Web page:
3. Have a single object - an owner - in charge of shared state. Allow client threads to ask it for copies of values in the shared state, which are accompanied by a token. When they want to update the shared state, they pass back messages to the single object, along with the token they had. The owner can then determine whether an update clash has occured.

1 is most equivalent to unix pipelines. 3 is logically equivalent to version control, and is normally referred to as software transactional memory.

1 & 3 are modes of concurrency supported in Kamaelia which aims to eliminate bugs caused by class 2. (disclosure, I run the Kamaelia project) 2 isn't supported because it relies on "always getting everything right".

No matter which approach you use to solve your problem though, bearing in mind this issue, and the ways of dealing with it, and planning upfront how you intend to deal with it will save you no end of headaches later on.

share|improve this answer
    
Great. I'd add that threads are not very useful in python, and should be avoided for the extra complexibility and no benefit. They should be used only when the API you want to call is blocking and there's no non-blocking version of it (very rarely). –  nosklo Jun 3 '09 at 11:52

It depends on the platform.

Windows threads have to commit around 1MB of memory when created. It's better to have some kind of threadpool than spawning threads like a madman, to make sure you never allocate more than a fixed amount of threads. Also, when you work in Python, you're subject to the Global Interpreter Lock which hinders code that rely on lots of concurrent threads.

On Unix, you may consider using different processes instead of threads, or look at other asynchronous way of doing things (the Twisted server framework has interesting ways of handling asynchronous network tasks, and if you feel really adventurous you can take a look at stackless Python, a continuation framework which don't really use kernel threads at all).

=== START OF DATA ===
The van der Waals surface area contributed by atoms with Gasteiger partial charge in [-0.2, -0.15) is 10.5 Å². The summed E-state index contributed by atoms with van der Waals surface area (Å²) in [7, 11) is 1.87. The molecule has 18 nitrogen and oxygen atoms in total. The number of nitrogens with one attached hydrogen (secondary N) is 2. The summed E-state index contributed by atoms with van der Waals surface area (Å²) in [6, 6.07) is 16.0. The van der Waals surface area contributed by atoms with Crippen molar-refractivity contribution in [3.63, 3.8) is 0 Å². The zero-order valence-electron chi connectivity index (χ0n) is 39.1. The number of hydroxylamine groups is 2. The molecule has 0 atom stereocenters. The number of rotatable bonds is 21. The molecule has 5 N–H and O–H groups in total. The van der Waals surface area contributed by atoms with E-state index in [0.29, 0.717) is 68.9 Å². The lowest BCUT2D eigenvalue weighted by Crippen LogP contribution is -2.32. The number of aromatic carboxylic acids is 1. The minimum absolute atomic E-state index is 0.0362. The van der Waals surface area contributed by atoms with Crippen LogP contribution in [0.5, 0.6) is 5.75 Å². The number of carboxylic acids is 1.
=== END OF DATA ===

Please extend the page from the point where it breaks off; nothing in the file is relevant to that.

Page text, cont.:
share|improve this answer

You might consider using microthreads if you need concurrency. There's a good article on the subject here. The advantage is that you're not creating "real" threads that eat up resources and cause context switching. Of course the downside is that you're not taking advantage of multicore technology.

This is the approach Kamaelia and stackless take.

If you're doing I/O, you might consider using asynchronous I/O as well. This can be a real pain to program, but it prevents you from having threads fight over CPU time. Unfortunately, I don't know of any platform independent way to do this in Python.

share|improve this answer

Threads do have some CPU and memory overhead but unless you spawn hundreds or thousands of them, it usually isn't all that significant. The more important issue is that threads make correct programming a lot more difficult if you share any writable datastructures between concurrent threads. See the paper The Problem with Threads for an explanation why they aren't a good abstraction for concurrent programming.

share|improve this answer

Excellent answers all around! I just wanted to add that, if you decide to go with a thread pool (generally advisable if you decide that threads are suitable for your app), you would be well advised to reuse (and possibly adapt) an existing general-purpose implementation, such as Christopher Arndt's, rather than roll your own from scratch (which is always an instructive undertaking, to be sure, but less productive in terms of time it takes to get you properly working and debugged code;-).

share|improve this answer

Your Answer

 
discard

By posting your answer, you agree to the privacy policy and terms of service.

Not the answer you're looking for? Browse other questions tagged or ask your own question.